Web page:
Having read this excellent question and its answers, I've tried to come up with an evolutionary history for a sapient, avian race that populates part of a world I'm building. I'd like feedback as to whether what I've come up with so far makes sense, and help filling in a few gaps, especially in regards to how the race could develop humanoid morphology. Currently the race isn't coming out looking human enough for my liking (or my storytelling purposes).
Imagine a species of large, tropical birds (approximately a mixture of macaws and hawks). They are not predators, but their lifestyle involves "hunting" by soaring over the forest canopy and using their keen eyesight to pick out specific fruit and nut trees. They are largely solitary, with mating pairs meeting up once a year and otherwise going their separate ways, but not territorial.
Then, catastrophe strikes, and an environmental disaster ruins their rainforest home (it's an alien invasion, but that's not important to this part of the story). The birds who survive head west across an enormous desert dotted with oases. Through the course of this exodus, the once solitary birds gradually form flocks, since they keep congregating at oases. They also find that there is safety in numbers, both due to the desert being filled with strange new predators and due to multiple pairs of eyes being better at spotting food and water. Pairs begin spending their whole adult lives together, since it's much harder to find each other in an environment their navigational instincts aren't attuned to. To feed themselves between oases, they expand their diet to include protein-rich insects (this world's equivalent of locusts).
Eventually, they spread to reach the other side of the desert. Here the land is more barren, with steep stone cliffs and spires. It rains more often here, however, and there a variety of shrubs and trees with highly nutritious seeds, plus plenty of juicy insects. Some of the birds settle in rocky caves high above the ground and begin to create social clans composed of family units.
The local flora evolved without any major grazers, and the birds are forced to become very careful with their feeding habits in order to sustain their food sources. Knowledge is passed down through family units and is improved upon by subsequent generations. Before long, they're storing seeds in their caves in preparation for dry seasons, and then deliberately planting seeds to replenish the population. Primitive agriculture develops, and stone tools emerge. It's all uphill from there.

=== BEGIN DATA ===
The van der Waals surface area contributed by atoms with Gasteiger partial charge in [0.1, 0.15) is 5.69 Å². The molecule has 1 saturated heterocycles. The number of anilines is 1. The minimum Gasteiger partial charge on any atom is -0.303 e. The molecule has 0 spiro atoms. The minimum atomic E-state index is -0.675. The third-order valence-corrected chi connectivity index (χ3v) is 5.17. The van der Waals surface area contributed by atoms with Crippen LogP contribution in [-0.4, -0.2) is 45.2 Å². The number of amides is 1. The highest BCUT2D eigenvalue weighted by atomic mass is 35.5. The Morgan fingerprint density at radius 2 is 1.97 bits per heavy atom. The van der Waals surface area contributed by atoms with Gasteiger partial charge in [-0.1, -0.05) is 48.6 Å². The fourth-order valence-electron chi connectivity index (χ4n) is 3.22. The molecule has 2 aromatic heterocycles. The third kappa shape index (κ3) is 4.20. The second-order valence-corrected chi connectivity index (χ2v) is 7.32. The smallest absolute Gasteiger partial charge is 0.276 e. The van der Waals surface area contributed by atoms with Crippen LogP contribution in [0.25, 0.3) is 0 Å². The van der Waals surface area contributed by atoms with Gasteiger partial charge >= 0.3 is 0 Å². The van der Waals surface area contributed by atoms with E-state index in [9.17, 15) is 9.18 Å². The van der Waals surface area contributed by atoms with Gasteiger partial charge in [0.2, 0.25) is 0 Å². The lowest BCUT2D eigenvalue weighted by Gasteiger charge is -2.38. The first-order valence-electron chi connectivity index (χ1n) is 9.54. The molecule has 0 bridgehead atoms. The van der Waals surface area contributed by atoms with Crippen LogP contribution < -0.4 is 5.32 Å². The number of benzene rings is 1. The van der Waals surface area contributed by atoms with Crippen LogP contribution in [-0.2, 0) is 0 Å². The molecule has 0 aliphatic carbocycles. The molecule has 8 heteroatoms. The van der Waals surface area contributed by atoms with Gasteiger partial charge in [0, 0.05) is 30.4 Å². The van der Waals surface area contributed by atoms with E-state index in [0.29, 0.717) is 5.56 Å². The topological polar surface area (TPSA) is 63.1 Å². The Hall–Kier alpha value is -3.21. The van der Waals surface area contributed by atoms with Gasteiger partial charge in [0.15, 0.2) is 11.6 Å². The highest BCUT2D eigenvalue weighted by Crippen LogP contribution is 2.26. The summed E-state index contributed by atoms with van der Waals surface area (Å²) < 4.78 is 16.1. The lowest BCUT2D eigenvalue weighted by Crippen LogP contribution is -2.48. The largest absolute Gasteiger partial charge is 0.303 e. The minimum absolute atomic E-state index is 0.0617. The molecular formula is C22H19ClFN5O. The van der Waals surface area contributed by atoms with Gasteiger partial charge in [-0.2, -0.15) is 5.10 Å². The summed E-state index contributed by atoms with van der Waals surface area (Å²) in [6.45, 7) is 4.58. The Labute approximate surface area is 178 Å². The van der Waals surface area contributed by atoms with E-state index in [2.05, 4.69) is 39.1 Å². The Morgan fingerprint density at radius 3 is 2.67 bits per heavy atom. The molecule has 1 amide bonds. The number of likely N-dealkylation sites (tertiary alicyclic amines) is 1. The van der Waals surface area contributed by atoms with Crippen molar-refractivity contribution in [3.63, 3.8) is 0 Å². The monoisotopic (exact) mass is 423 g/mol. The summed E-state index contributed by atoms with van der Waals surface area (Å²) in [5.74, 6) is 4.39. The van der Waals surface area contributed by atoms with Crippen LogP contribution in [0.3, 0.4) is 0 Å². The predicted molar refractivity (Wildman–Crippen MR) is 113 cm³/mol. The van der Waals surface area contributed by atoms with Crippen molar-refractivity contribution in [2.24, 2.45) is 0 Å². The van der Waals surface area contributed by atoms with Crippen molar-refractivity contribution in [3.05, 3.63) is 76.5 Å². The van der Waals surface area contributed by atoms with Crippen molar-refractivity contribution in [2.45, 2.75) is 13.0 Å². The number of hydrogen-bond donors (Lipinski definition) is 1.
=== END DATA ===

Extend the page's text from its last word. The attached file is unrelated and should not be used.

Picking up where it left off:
That's what I've come up with so far, but there's one point in particular that confounds me. Given this evolutionary history, how, when and why would this race evolve to look vaguely human? Ideally, I'd like them to wind up with the following phenotype:
They're comparable in size to humans, maybe a bit thinner.
They still have digitgrade legs and talon-like feet. They can't fly anymore but still have fairly porous bones and weigh less than humans.
They have beaks, but they do not protrude far and their faces are overall more flat and human-like than most birds.
Large eyes, Voldemort-like noses that merge into the upper "lip" of their beaks.
They have feathers instead of hair, with full feathers on their head and back of their neck and tiny, down-like feathers in place of body hair.
They have manipulating fingers with opposable thumbs, and no wings.
Most of these I feel comfortable hand-waving, but the first and last point stand out to me as being especially troublesome. The two things I just can't figure out are the increase in size and the replacement of wings with arms.
I think arms that could be used for climbing would be more useful than wings in an environment combining sheer cliffs with winding caves, especially when agriculture and tool making enter the picture. But I don't see how wings could realistically evolve back into arms. All the bones are still there:
But the bones of the hand and finger appear fused and embedded within the blade of the wing. I can't think of any transition state between a full wing and an extremity with fingers that makes any sense. Note that their arms and hands don't have to have the exact same structure as ours; one idea I had involved making the metacarpals a third section of the arm (with the bones of the "wrist" joint forming a "second elbow" and having the phalanges extend directly from the end of the arm without having a palm).
TL;DR: Why would birds evolve to be as large as humans, and how could wings possibly evolve into arms with manipulating fingers?
I was assuming the hands would have to stem from the bones of the wing, but see the follow up for a different approach.